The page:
On March 3, 2022 OFAC designated and added to the SDN List three Russian elites or “oligarchs”, two of their spouses, three of their adult children, six of their companies, one of Russia’s largest privately-owned aircraft, and one of the world’s largest superyachts.[57]  The three oligarchs include Alisher Burhanovich Usmanov, who OFAC described as one of Russia’s wealthiest billionaires with vast holdings across multiple sectors of Russia as well as internationally, and as allegedly having financial ties to President Putin. OFAC also designated Usmanov’s superyacht, estimated to be worth between $600 and 735 million, and private jet. Concurrent with this designation, OFAC issued General License 15, authorizing all transactions and unblocking all property of any entity owned 50 percent or more, directly or indirectly, by Usmanov, that does not appear on OFAC’s SDN List.[58]  OFAC also designated Nikolay Petrovich Tokarev, a long-time associate of President Putin who served with Putin in the Soviet Union’s Committee for State Security (“KGB”), and Yevgeniy Prigozhin , the Russian financier of the Internet Research Agency (IRA). Prigozhin was previously designated pursuant to multiple sanctions authorities for facilitating attempts to interfere in U.S. elections and supporting the Government of Russia.

OFAC also designated and added to the SDN List 26 Russia- and Ukraine-based individuals and seven Russian entities in connection with Russia’s efforts to promulgate disinformation and influence perceptions regarding the events in Ukraine. The Department of State also designated under EO 14204 ,and OFAC added to the SDN List, 22 defense-related firms, including entities that develop and produce fighter aircraft, infantry fighting vehicles, electronic warfare systems, missiles, and unmanned aerial vehicles for Russia’s military.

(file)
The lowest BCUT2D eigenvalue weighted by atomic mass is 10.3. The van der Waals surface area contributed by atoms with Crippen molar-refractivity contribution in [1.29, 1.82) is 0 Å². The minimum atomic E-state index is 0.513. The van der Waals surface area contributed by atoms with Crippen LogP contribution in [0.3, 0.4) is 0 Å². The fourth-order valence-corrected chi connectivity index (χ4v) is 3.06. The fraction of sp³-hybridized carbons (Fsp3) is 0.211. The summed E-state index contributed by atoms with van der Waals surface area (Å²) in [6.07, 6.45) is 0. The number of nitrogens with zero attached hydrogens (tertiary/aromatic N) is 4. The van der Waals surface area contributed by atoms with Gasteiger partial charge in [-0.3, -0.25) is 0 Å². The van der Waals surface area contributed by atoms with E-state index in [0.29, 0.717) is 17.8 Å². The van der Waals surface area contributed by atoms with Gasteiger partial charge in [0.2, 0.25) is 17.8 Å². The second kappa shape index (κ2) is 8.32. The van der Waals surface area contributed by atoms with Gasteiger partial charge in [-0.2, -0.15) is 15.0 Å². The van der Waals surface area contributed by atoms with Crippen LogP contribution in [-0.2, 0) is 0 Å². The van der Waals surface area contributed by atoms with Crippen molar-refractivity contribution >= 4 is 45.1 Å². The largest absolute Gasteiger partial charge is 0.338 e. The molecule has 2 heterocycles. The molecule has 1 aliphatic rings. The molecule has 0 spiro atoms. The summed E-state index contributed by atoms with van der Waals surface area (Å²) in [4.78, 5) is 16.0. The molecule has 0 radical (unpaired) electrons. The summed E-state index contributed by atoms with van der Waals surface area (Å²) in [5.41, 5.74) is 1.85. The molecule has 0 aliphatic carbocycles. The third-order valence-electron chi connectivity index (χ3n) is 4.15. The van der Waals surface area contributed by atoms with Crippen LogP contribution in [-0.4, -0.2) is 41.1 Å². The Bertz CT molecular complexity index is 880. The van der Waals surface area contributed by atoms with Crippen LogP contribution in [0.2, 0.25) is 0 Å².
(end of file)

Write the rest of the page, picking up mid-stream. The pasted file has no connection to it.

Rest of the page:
BIS Actions Targeting Belarus

On March 2, 2022, BIS issued a rule imposing heightened export controls on exports of U.S.-origin items to Belarus due to the determination that Belarus had engaged in “substantial enabling of the [Russian] invasion [of Ukraine] by supporting the staging of Russian military forces on Belarussian territory and supporting the invasion to proceed from such territory.”  First, similar to the actions BIS took targeting Russia the week before, this rule imposes a license requirement for any items classified under an ECCN in Categories 3, 4, 5, 6, 7, 8, or 9 of the CCL for export to Belarus. Similar to the heightened export controls imposed targeting Russia, this rule also imposes a policy of denial for export license applications to Belarus and restricts the ability of exporters to rely on several license exceptions in the EAR for exports to Belarus.

This rule also expanded the two new “foreign direct product” rules imposed the week before targeting Russia to also target Belarus. The rule also added two Belarusian entities (JSC Integral and the Ministry of Defense of the Republic of Belarus (including all branches and operating units of the Armed Forces of Belarus wherever located)) to the Entity List. As a result of this addition, these entities will be broadly prohibited from receiving any U.S.-origin items.

Additional BIS Actions Targeting Russia